Jim Burke turned me onto this NY Times article about the “Napsterization of Books” and I gotta say, it kinda sends a chill up my spine. Why? Well, because first and foremost, I am an author. I feed my family, pay my house bills and supplement my teaching income working in a high school (because who, in California, can afford to “merely” live on a single teaching income… another story all together) through writing books.
And I just finished my 9th title. (I have 3 more works that will be on the shelves by the summer of 2011). It takes me years to write and publish a book and the idea that it can be pirated in seconds well, let’s just say that I am hoping for a little regulation of the Wild West on this front and that somebody somewhere learns a lil’ somethin’ somethin’ from what happened to the music industry.
I mean it’s one thing if I choose to give away my own material free on the internet (which I do in many ways, shapes and forms) but it’s entirely another if someone takes what is mine and posts it. Last I checked, that was called stealing.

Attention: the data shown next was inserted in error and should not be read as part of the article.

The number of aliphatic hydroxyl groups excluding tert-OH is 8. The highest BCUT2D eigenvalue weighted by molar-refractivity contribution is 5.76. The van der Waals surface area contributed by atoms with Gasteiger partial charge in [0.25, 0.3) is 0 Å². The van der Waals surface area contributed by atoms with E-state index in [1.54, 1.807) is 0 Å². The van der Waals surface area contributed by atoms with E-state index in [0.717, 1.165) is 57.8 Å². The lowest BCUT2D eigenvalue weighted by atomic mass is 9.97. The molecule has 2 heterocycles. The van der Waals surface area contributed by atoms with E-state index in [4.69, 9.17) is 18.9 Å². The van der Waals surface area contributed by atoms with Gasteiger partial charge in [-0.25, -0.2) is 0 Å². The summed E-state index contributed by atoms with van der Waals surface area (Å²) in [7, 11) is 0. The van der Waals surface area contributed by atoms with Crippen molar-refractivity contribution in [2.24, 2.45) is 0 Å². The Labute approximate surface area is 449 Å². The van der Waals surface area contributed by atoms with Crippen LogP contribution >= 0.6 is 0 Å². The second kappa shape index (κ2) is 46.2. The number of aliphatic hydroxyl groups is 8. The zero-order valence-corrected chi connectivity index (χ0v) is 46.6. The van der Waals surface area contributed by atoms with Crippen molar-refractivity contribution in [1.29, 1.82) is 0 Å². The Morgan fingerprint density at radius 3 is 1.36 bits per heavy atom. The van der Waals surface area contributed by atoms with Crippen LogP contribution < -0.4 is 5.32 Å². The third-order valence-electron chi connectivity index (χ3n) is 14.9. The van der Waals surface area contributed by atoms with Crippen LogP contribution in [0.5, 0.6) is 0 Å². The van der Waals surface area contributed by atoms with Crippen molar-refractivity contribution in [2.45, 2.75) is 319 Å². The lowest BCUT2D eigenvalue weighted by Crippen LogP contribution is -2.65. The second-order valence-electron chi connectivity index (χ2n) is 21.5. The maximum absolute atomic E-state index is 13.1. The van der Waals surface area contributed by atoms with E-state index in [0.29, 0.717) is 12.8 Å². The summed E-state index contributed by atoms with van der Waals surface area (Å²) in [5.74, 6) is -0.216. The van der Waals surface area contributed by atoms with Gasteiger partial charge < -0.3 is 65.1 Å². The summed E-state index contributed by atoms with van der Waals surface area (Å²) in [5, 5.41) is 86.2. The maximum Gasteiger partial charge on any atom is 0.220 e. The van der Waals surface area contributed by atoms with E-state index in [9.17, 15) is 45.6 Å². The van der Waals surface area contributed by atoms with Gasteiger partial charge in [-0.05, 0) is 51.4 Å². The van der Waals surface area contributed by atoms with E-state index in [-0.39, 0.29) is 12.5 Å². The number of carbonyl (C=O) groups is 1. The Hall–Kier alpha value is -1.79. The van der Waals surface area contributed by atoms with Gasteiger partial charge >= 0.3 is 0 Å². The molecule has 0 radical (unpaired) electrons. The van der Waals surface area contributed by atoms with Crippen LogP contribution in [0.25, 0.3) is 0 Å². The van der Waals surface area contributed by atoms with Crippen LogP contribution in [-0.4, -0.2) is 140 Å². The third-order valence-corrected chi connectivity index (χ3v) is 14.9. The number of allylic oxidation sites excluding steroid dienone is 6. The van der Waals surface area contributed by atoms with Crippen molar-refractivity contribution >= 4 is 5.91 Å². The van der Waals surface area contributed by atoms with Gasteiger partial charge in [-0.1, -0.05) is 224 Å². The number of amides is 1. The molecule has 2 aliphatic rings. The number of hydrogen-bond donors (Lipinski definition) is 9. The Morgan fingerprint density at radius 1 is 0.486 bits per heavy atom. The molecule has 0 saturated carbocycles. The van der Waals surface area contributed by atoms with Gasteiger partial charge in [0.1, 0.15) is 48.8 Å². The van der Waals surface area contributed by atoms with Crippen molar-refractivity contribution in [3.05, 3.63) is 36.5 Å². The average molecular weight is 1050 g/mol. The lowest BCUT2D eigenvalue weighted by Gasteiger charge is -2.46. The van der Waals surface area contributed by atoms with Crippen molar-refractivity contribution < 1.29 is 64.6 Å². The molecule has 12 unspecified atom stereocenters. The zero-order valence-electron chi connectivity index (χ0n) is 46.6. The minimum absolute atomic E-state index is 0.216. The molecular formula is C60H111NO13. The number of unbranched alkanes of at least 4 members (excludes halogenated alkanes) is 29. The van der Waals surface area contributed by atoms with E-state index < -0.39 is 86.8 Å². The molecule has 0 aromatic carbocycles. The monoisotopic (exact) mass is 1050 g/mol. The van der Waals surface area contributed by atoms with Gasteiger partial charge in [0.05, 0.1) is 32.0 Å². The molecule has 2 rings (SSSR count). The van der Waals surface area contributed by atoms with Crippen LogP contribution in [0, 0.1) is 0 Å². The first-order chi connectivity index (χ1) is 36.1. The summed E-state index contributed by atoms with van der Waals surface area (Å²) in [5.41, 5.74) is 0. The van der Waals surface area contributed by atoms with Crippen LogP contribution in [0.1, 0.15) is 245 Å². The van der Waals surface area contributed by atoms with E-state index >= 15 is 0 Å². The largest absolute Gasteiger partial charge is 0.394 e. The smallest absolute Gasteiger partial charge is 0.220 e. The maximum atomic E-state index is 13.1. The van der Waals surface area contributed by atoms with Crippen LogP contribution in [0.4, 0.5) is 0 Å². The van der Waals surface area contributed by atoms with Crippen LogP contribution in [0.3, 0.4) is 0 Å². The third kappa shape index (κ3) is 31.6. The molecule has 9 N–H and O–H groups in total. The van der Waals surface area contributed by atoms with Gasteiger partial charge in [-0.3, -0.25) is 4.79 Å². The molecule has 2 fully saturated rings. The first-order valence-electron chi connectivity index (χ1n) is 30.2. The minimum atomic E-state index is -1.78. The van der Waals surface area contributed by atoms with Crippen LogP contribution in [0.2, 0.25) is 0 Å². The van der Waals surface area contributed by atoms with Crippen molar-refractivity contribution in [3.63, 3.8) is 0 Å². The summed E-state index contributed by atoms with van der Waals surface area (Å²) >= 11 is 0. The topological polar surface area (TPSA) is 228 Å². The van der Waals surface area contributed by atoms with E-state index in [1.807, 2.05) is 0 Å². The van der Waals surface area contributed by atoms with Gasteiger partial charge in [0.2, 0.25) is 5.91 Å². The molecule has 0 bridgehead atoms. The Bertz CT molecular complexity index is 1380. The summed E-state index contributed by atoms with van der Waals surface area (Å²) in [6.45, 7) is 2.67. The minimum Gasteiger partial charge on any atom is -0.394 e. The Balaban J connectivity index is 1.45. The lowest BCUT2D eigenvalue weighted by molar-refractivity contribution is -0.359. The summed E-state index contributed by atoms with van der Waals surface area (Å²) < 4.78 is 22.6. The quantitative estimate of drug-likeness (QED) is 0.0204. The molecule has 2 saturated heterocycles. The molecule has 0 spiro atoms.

Now, the thing is, it’s not like I have a problem with digital media, 21rst century technology and even an evolution off of Guttenberg’s printing press — but if it comes at the expense of legitimacy, well, this one strikes home BIG TIME.
And all the authors I know are fearful of this kind of scenario. I mean we write books and if people do not like the content, the price, the subject matter and so on, they do not have to buy them. But if they do want to read the stories, text, information, etc… why in the world is it just cool to take it?
Just because one can?
J.K. Rowling was pretty much on welfare when she wrote Harry Potter. Does she not deserve a wee bit of a payday for the work she did? If Potter was napsterized and read by as many people as it was yet Rowling was still on the dole because of illegal downloading, would that be just?
Yet, is that not the way this could potentially be headed?
Right now the book piracy problem is in its infancy — especially when compared to movies and music. But for how long?
And what can be done?
I’m not afraid to say it, The Napsterization of Books Freaks Me Out!!
Now no, I am not objective and yes, I already feel threatened by Google’s plan… though they are working with the Author’s Guild to create a system that is financially fair to all.
But how does this play out going forward? I mean if no one ever had to buy a book again because all books were free (due to the illegal availability of them) how does the world of writing — both fiction and non-fiction move forward?
I know not — and when you have skin in the game, it can make for sleepless nights.